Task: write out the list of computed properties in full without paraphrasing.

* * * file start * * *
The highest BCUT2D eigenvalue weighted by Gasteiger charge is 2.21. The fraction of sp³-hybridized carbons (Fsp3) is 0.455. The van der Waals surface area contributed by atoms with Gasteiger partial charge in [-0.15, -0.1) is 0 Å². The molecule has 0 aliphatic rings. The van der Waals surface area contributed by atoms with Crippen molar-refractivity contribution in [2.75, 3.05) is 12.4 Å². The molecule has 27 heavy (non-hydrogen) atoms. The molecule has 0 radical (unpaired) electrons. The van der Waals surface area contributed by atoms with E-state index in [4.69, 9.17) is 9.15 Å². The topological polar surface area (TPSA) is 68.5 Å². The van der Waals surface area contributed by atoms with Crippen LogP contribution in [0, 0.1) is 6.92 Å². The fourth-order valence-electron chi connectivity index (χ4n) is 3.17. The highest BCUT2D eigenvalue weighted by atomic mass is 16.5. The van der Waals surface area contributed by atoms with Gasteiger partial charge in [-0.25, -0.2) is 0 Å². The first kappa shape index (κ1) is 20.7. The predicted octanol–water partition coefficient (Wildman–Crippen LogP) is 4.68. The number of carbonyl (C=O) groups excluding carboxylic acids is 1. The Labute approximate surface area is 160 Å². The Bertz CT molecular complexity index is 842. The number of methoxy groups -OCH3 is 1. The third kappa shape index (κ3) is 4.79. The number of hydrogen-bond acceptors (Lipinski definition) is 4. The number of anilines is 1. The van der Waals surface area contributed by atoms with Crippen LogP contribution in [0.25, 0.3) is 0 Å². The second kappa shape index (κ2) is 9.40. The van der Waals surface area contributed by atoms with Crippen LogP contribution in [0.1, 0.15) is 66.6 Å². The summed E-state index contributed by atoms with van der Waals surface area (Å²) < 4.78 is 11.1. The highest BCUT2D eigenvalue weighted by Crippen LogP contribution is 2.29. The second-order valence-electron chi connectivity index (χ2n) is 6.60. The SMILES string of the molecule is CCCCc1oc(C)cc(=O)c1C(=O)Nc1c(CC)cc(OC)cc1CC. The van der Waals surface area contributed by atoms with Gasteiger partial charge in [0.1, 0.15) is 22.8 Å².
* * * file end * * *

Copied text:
The highest BCUT2D eigenvalue weighted by Gasteiger charge is 2.21. The fraction of sp³-hybridized carbons (Fsp3) is 0.455. The van der Waals surface area contributed by atoms with Gasteiger partial charge in [-0.15, -0.1) is 0 Å². The molecule has 0 aliphatic rings. The van der Waals surface area contributed by atoms with Crippen molar-refractivity contribution in [2.75, 3.05) is 12.4 Å². The molecule has 27 heavy (non-hydrogen) atoms. The molecule has 0 radical (unpaired) electrons. The van der Waals surface area contributed by atoms with E-state index in [4.69, 9.17) is 9.15 Å². The topological polar surface area (TPSA) is 68.5 Å². The van der Waals surface area contributed by atoms with Crippen LogP contribution in [0, 0.1) is 6.92 Å². The fourth-order valence-electron chi connectivity index (χ4n) is 3.17. The highest BCUT2D eigenvalue weighted by atomic mass is 16.5. The van der Waals surface area contributed by atoms with Gasteiger partial charge in [-0.25, -0.2) is 0 Å². The first kappa shape index (κ1) is 20.7. The predicted octanol–water partition coefficient (Wildman–Crippen LogP) is 4.68. The number of carbonyl (C=O) groups excluding carboxylic acids is 1. The Labute approximate surface area is 160 Å². The Bertz CT molecular complexity index is 842. The number of methoxy groups -OCH3 is 1. The third kappa shape index (κ3) is 4.79. The number of hydrogen-bond acceptors (Lipinski definition) is 4. The number of anilines is 1. The van der Waals surface area contributed by atoms with Crippen LogP contribution in [0.25, 0.3) is 0 Å². The second kappa shape index (κ2) is 9.40. The van der Waals surface area contributed by atoms with Crippen LogP contribution in [0.1, 0.15) is 66.6 Å². The summed E-state index contributed by atoms with van der Waals surface area (Å²) < 4.78 is 11.1. The highest BCUT2D eigenvalue weighted by Crippen LogP contribution is 2.29. The second-order valence-electron chi connectivity index (χ2n) is 6.60. The SMILES string of the molecule is CCCCc1oc(C)cc(=O)c1C(=O)Nc1c(CC)cc(OC)cc1CC. The van der Waals surface area contributed by atoms with Gasteiger partial charge in [0.1, 0.15) is 22.8 Å².